crime

Expensive tissue paper at Osaka prison prompts human rights concern

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Shogun36, “The inmates used to have birthday parties or special events.”

Birthday parties for individuals, or one party per month for everyone with a birthday that month? I do know prisons have special items on the menus for New Year meals as such.

I don't remember the details on that. I just remember hearing her stories about it in general.

0 ( +0 / -0 )

The inmates used to have birthday parties or special events. At said events, the inmates would get lavish spreads including turkey, cake, and so on.

Sorry I have to dismiss that even beyond the standard of an urban myth. The food budget per prisoner per day is ¥500.

Hey, that's what she told me. Whether it was true or not, I don't know. But I am also sure each prison has their own set of rules in effect.

0 ( +0 / -0 )

Shogun36, “The inmates used to have birthday parties or special events.”

Birthday parties for individuals, or one party per month for everyone with a birthday that month? I do know prisons have special items on the menus for New Year meals as such.

1 ( +1 / -0 )

The inmates used to have birthday parties or special events. At said events, the inmates would get lavish spreads including turkey, cake, and so on.

Sorry I have to dismiss that even beyond the standard of an urban myth. The food budget per prisoner per day is ¥500.

0 ( +1 / -1 )

I used to know a woman who worked at a female prison facility.

The inmates used to have birthday parties or special events. At said events, the inmates would get lavish spreads including turkey, cake, and so on.

My friend the prison guard said that their meals were a lot better than her own. That is because her salary was so low, she couldn't afford to make spectacular lunch boxes for herself.

So it looks like the money the prisoners pay for daily items aren't going to the prison guards. Someone else is reaping the benefits here.

-1 ( +0 / -1 )

Thought japan used the waterjets now. Been a while, but seen online

-2 ( +1 / -3 )

They are talking about nearly ¥600 for a box of tissues, not toilet paper. These kinds of extortion prices promote a black market within the prison. However, there is very little in Japanese life that doesn't involve some kind of extortive pricing or 'money for nothing' payments. Why should prison be any different?

3 ( +3 / -0 )

The price of the products at the prison rose after the Justice Ministry switched the designated seller in 2011 to a Tokyo-based firm under a major trading house from a foundation operated by former correctional officers, it said.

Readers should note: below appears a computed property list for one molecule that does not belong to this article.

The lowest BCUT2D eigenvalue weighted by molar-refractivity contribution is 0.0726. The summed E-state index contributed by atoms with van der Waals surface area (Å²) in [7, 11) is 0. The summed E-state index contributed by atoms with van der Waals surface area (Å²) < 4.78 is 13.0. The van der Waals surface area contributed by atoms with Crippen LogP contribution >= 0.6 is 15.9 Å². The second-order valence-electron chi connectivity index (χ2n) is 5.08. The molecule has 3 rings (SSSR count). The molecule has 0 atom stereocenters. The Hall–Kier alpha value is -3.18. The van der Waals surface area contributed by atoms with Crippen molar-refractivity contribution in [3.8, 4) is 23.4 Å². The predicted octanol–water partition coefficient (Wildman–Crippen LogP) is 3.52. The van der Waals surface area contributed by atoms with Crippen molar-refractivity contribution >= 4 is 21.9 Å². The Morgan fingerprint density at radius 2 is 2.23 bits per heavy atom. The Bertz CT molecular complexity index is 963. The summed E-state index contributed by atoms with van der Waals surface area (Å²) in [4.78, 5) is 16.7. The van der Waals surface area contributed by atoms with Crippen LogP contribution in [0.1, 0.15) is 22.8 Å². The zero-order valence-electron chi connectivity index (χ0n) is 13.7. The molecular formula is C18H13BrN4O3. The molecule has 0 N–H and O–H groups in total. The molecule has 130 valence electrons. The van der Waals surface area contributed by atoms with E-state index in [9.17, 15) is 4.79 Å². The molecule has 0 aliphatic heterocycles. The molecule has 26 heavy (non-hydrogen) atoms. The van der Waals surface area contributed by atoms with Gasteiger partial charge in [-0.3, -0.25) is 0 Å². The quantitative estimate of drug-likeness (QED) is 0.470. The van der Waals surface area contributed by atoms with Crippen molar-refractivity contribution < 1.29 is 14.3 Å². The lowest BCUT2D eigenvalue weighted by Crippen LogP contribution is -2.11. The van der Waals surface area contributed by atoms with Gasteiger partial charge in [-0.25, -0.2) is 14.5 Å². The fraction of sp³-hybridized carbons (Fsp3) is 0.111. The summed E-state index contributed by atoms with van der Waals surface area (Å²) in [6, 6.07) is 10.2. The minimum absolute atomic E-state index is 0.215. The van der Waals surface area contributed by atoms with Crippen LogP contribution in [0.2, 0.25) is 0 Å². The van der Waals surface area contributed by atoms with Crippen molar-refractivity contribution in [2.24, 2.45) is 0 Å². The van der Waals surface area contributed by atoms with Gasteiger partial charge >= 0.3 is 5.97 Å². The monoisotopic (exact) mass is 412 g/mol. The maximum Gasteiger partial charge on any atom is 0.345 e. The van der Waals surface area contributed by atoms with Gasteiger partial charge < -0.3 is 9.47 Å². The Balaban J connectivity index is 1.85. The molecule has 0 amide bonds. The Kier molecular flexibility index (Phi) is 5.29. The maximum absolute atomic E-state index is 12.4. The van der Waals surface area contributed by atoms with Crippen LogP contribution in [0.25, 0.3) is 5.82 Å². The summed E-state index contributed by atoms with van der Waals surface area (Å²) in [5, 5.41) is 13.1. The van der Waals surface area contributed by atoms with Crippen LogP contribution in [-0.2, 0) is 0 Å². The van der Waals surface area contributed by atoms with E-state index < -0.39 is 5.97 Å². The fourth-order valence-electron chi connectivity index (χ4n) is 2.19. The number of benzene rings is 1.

I read that as the products were cheaper when they were provided by the former officers foundation. Since the trading house has taken over the supply the prices have been hiked.

6 ( +6 / -0 )

Rainyday you have it backwards as well. The guards gave them the better deal.

I could care less about the prisoners, but the price-fixing everywhere else in Japan is annoying. Some of the public school uniforms are more expensive than luxury brands...

2 ( +5 / -3 )

Yet another addition to the list of Japans legal systems dossier of shame.

5 ( +7 / -2 )

I remembered the prison-made merchandise can be purchased online now:

https://www.e-capic.com/smp/

4 ( +4 / -0 )

GoodlucktoyouToday  12:27 pm JST

“Instead of locking criminals in cells for long hours, how about giving them the opportunity to make their own toothbrushes, paper, blankets etc?”

I don’t hear much about prisoners making items for their own use (other than meals that is). But prisons have a variety of workshops/factories that make all sorts of things from clothing to traditional craft products to furniture. It’s part of the rehabilitation system to give the inmates pride, skills , getting used to a regular schedule, some cash to buy necessities or small treats, etc. Once a year or so the local department store has an event featuring the prison made products. These events travel the country, if you’re interested look for information about one in your own town.

5 ( +5 / -0 )

although it seems unfair.. that is just part of the cost of doing crimes and going to jail.

Exactly what the former prison guards making a fortune off of selling toilet paper at 5 times the going rate to a (literally) captive market want you to believe.